Unaccounted emissions from permafrost, threats to the land sink, impacts on mental health and freshwater, COVID-19 outcomes, and rights-based litigation to address climate change. These are some of the most recent findings in climate change science summarized in the 10 New Insights in Climate Science 2020. This interdisciplinary report was launched in a virtual event featuring Patricia Espinosa, the Executive Secretary of the United Nations Framework Convention on Climate Change (UNFCCC), held on 27 January 2021 at 16:00 GMT. It accompanies a paper simultaneously released in the journal Global Sustainability. The project was made possible through a partnership with Future Earth and the World Climate Research Programme. Access the full report and other materials here, including this infographic.
Dr. Peng Gong began as Vice President for Academic Development of the University of Hong Kong, in January 2021, formerly Chair of the Department of Earth System Science at Tsinghua University. Read more in the HKU Press Release.
Dr. Pavel Kabat will become the next Secretary-General of The International Human Frontier Science Program Organization (HFSPO), based in Strasbourg, France. Professor Kabat will transition from his position as Chief Scientist and Research Director of the World Meteorological Organization (WMO) of the United Nations, in Geneva. Read the HFSPO Press Release.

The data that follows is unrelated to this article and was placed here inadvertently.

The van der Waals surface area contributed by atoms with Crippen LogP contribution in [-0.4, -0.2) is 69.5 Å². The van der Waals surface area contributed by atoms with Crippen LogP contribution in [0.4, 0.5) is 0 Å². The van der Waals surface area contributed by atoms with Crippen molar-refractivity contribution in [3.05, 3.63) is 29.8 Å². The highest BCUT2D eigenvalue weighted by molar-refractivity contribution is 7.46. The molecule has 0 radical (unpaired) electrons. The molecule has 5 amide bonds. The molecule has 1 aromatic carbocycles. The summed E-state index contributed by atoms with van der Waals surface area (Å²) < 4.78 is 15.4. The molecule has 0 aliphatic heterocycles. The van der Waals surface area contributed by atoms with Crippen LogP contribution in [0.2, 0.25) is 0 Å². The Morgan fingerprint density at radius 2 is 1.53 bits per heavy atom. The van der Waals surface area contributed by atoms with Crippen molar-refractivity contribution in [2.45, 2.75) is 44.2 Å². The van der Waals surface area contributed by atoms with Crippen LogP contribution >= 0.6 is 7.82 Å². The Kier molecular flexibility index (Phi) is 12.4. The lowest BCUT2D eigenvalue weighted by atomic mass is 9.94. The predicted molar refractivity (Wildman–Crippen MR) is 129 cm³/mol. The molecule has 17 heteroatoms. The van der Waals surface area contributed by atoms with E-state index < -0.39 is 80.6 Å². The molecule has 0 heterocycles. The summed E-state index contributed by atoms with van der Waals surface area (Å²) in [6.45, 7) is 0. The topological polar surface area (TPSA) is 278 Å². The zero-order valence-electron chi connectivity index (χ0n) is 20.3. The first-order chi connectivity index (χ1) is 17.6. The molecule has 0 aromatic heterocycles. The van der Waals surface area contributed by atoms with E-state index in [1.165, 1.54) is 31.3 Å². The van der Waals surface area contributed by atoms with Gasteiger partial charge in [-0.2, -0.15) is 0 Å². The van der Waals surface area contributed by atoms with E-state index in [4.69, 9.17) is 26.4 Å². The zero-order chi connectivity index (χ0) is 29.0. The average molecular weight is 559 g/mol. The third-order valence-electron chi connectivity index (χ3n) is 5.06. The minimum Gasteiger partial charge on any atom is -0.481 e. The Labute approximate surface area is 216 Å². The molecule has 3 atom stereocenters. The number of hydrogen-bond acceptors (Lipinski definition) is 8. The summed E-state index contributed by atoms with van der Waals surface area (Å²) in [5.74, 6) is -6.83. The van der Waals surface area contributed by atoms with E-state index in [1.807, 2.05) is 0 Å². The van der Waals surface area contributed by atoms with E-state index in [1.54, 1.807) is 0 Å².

Professor Ottmar Edenhofer will now advise the Vatican’s “Dicastery for Promoting Integral Human Development.” The Director of the Potsdam Institute for Climate Impact Research (PIK) and Mercator Research Institute on Global Commons and Climate Change (MCC) was appointed by Pope Francis, who created the institution just a few years ago. Read this announcement from PIK.
Global Lessons for a More Resilient Future: The Surprising Links Between the Coronavirus, Climate Change, and Inclusive Governance
This panel from June 30, 2020 included Earth League co-chairs Peter Schlosser and Johan Rockstrom who presented a diverse range of perspectives and fascinating insights on the urgent challenges we face — and key steps to address them:
- The hope that we have to have now is that the investments that are being made on a massive scale [to combat COVID-19] will be used to drive a reemergence from that shock that is better than the starting point. From that perspective, there is a chance for us to pivot in a fairly short period of time. The key question is, will people make the right choices? -Peter Schlosser
- Human pressures on the planet are rising to a point where we no longer can exclude crossing irreversible tipping points, like triggering collapse of forests, uncontrolled permafrost thawing and accelerated ice melt. The COVID19 pandemic is but a manifestation of this new reality. Building a resilient future to reduce risks of catastrophic shocks in the future requires that we take a systems approach of prosperity and equity within the safe operating space of a stable Earth. Science is today able to provide the targets for this space, to guide our ability to navigate the future. -Johan Rockström
Empowering Leaders for a Global Future: Transforming education to meet 21st century challenges & opportunities